I’m a great fan of preventive medicine. It’s a bit of a two-sided coin though. I can’t help but feel a little disappointed when I’ve shelled out for some expensive treatment and they find nothing. Nothing. Nothing at all. I should, of course, be delighted, but somehow I feel like I haven’t gotten my money’s worth. It’s my inner drama queen poking her nose out.
A few months back, I happened to mention to my GP (the first one I’ve clicked with since I left the fab JR behind in Alaska; Dr H is the business!) that I’d had a colonoscopy many moons ago and that they’d taken a couple of polyps to biopsy. Apparently, if they’ve ever done this, it’s a good idea to check in with your colon at regular intervals. It was, however, an experience I wasn’t keen to repeat. Apparently, I was screaming all sorts of obscenities at the good doctor and the attending nurse, words they’d never heard before. I, of course, was oblivious. I was so out of it that I didn’t even register they were taking biopsies and when he called a couple of weeks later to tell me that they were benign, I was glad that I hadn’t known there might have been an issue.
Anyway, fast forward through a few lifetimes and I’m of an age when I’d prefer to catch whatever it is I might have before it has time to wreak havoc on my life. I know a fortune-teller told me that I’d live till I was 87 but I would like the next 30 years or so to be quality years.
Last year, Dr H recommended that I have a colonoscopy so I checked out the price and whoa! With the added 20k for a PCR and the additional charges should anything need to be biopsied, I decided to put it on the méar fada (long finger) and promptly forgot about it until I got an email from the clinic I attend saying they had a special offer going in April and would I be interested: a 10% discount and a free Covid Ag fast test.
Never one to pass up a bargain, I said yes. Of course. No problem. Happy to have my colon scoped.
But did I read the attached literature? Nah. That would be too much to expect. As a result, when I was in with Dr H a couple of days before and she mentioned having bloods taken and gave me my Picoprep and instructions on how to use it, I was shocked silly. I couldn’t eat 24 hours? Just water or black coffee (never) or clear sodas? I have the market cornered on hangry and I had plans for lunch and dinner that Friday. I was less than impressed. Of course, it was all on me. I should have read the bumf when I received confirmation of the appointment.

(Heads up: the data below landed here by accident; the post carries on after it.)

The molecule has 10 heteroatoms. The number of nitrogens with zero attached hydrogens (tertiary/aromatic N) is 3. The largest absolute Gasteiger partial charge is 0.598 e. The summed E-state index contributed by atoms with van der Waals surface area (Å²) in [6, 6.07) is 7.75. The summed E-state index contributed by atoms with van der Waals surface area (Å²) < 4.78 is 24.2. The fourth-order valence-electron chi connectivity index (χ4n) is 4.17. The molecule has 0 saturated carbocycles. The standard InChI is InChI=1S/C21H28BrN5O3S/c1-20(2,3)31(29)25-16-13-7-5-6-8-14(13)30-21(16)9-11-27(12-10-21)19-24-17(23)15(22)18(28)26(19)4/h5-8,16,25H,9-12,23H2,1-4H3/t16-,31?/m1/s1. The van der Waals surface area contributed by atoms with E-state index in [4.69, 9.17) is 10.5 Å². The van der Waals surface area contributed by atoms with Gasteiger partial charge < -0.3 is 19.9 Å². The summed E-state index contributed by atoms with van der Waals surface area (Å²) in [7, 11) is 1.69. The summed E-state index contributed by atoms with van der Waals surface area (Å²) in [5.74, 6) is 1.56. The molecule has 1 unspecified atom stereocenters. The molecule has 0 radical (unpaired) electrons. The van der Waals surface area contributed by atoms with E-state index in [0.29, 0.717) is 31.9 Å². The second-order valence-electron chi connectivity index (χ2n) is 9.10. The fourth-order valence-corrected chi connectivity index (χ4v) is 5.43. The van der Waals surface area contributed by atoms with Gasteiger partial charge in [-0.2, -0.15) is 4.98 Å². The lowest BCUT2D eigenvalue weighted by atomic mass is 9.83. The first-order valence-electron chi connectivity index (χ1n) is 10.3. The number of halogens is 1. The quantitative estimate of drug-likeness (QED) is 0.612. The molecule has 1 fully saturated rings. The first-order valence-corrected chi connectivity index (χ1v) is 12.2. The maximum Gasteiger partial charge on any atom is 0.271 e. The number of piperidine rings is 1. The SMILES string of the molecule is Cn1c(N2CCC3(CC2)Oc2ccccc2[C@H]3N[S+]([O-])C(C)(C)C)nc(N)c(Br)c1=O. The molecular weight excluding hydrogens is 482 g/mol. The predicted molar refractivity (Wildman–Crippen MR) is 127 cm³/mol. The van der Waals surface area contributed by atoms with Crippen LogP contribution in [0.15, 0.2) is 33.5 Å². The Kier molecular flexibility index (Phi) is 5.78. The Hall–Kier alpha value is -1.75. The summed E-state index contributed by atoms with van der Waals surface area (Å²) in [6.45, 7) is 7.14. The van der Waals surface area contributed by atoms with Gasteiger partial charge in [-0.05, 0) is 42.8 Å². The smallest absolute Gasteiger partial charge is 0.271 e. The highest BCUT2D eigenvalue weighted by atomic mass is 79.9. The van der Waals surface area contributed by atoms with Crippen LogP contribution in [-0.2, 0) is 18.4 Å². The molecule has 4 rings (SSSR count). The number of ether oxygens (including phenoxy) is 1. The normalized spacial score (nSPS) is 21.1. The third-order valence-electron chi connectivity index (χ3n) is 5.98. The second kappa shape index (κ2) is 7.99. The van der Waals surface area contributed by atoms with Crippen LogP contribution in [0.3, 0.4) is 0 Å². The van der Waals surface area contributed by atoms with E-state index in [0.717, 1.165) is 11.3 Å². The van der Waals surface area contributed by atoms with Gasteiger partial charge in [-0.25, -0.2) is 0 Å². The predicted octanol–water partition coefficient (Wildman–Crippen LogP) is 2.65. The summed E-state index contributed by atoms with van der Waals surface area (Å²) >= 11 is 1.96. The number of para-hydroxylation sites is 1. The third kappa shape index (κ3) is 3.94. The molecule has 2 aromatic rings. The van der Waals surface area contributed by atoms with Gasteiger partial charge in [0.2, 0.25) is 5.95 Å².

I cancelled everything for Friday. Went out and had an Indian curry Thursday night (a new place that’s opened in the IXth – Mr Singh – it’s worth a try). I started fasting at 8.30 pm and didn’t eat again for 36 hours. I took both doses of Picoprep and was glad that I’d read the instructions advising me to stay home. I only wish I’d read them earlier and eaten nothing but bland food all week. I have a whole new appreciation for the potency of a chicken madras. I was not a happy camper.
I turned up for my appointment with a splitting headache, hangry, and not at all happy with life. Himself came with me to make sure I behaved.
I had a clear Covid test and went downstairs to the Endoscopy Centre to get my scope done. I was dreading it.
But they couldn’t have been nicer. I was introduced to all three people who would be working on me. They were all lovely. It was over before I knew it and I didn’t feel a thing. All good. Come back in five years and we’ll have another look, they said.
The health system in Hungary may not be all that it could be when it comes to public hospitals. I’ve heard some horror stories that don’t bear repeating. But being able to get an appointment quickly with a consultant is impressive. The same goes for MRIs and other diagnostics.
If you’re new to Budapest, or indeed anywhere within train distance of the city, I can recommend First Med’s new Endoscopy Centre and their general clinic, too. I’m grateful they had that April offer and that I took the plunge. If you’re looking for a group plan, ping me.